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|Investigating preferences for body size, and developing a program to modify distorted body size perception
|Gledhill, Lucinda Jayne
|The experiments presented in this thesis were designed to explore cues to body size judgements previously documented in the existing literature, investigate differences in perception of size (over- and under-estimation) across different groups, and delve into the possibilities of altering the overestimation of size found in sub-clinical populations. The first studies (Chapter 2) aimed to not only reproduce the findings of the effect of hunger on body size preferences previously documented, but also determine whether body size preferences are determined by physiological (hunger) or psychological (time until satiation) cues. Studies in the third chapter aimed to investigate alternative cues, previously not investigated, which influence judgements of the body, i.e. torso length as a predictor of curviness. Chapter 4 involved an investigation into Contraction Bias in relation to the overestimation of body size, and whether this phenomenon is affected by individual variation in observer psychological state and BMI. Following on from this idea, the subsequent study (Chapter 5) investigated the possibility of reducing this overestimation of size in subjects with marked concerns about their bodies (and also reducing factors comorbid with Eating Disorders as secondary effects). These results suggest that more research is needed to investigate psychological and physiological cues behind differences in body size preferences, torso length can be used as a reliable cue to both curviness and body size in the absence of any other cues, overestimation of body size is modulated by observer BMI and psychological state, and that perception training is a possible effective technique for reducing this overestimation. Overall the most important findings in this thesis indicate that treatment for Anorexia Nervosa should take into account the idea that patients’ attitudes to their own body shape, and their self-esteem is reinforced by a perceptual over-estimation of body size, and that strategies should therefore focus not only on the Cognitive component of Body Image Distortion, but also on the Perceptual Component; potentially combining perception training with cognitive therapies.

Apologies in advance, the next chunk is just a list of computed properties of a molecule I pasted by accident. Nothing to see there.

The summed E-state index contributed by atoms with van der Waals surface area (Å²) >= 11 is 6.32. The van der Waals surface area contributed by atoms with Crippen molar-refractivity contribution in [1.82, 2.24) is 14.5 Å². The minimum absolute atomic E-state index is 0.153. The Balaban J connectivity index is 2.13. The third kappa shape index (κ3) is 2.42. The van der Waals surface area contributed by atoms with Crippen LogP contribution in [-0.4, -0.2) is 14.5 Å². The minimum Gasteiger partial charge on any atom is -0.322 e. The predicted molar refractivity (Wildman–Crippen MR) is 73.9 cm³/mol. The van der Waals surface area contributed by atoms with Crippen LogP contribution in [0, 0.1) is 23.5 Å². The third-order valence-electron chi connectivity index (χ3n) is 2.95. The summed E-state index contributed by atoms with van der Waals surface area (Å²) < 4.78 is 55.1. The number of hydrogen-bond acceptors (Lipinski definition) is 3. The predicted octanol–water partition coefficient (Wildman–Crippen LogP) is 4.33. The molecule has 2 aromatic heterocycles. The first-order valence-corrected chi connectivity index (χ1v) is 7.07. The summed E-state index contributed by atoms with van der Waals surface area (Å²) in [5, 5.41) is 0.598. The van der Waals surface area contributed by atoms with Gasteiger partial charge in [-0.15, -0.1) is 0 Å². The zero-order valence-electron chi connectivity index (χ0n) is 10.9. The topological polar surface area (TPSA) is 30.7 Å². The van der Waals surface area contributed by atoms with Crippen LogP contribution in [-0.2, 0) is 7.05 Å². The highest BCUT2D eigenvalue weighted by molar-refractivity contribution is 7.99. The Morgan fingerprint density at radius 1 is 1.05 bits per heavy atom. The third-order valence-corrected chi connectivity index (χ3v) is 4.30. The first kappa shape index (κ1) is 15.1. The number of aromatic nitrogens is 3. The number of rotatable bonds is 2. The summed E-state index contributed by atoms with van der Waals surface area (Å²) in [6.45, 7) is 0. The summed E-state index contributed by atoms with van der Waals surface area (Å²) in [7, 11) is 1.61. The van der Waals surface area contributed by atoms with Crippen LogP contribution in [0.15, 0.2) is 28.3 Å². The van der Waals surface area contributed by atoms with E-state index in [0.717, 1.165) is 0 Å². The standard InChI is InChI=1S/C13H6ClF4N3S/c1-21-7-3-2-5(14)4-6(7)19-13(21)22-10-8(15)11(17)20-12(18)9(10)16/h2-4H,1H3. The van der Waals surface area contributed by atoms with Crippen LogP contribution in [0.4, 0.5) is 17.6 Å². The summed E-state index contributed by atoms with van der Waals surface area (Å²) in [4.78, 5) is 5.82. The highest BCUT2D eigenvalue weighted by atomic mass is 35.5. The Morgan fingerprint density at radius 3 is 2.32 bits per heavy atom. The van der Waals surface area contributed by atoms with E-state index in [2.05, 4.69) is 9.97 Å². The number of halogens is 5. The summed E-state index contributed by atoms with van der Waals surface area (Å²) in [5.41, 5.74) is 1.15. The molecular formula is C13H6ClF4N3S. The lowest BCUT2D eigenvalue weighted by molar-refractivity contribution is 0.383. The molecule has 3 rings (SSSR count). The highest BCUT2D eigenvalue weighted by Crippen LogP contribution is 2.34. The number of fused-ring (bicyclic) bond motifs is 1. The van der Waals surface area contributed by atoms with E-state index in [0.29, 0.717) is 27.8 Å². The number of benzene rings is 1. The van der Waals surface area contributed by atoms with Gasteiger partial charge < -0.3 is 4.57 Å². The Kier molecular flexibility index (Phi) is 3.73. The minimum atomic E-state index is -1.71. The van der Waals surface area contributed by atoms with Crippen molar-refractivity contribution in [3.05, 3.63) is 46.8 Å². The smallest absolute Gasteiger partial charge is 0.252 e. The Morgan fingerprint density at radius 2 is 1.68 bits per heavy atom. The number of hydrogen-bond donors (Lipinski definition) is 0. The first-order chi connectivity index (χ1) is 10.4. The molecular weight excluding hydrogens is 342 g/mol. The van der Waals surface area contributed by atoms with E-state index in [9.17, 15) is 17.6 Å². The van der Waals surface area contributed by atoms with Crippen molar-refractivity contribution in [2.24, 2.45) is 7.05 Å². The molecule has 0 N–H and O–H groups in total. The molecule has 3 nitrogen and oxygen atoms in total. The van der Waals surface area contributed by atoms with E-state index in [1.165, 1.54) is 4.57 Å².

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|Institute of Neuroscience
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|Gledhill, L.J. 2015.pdf
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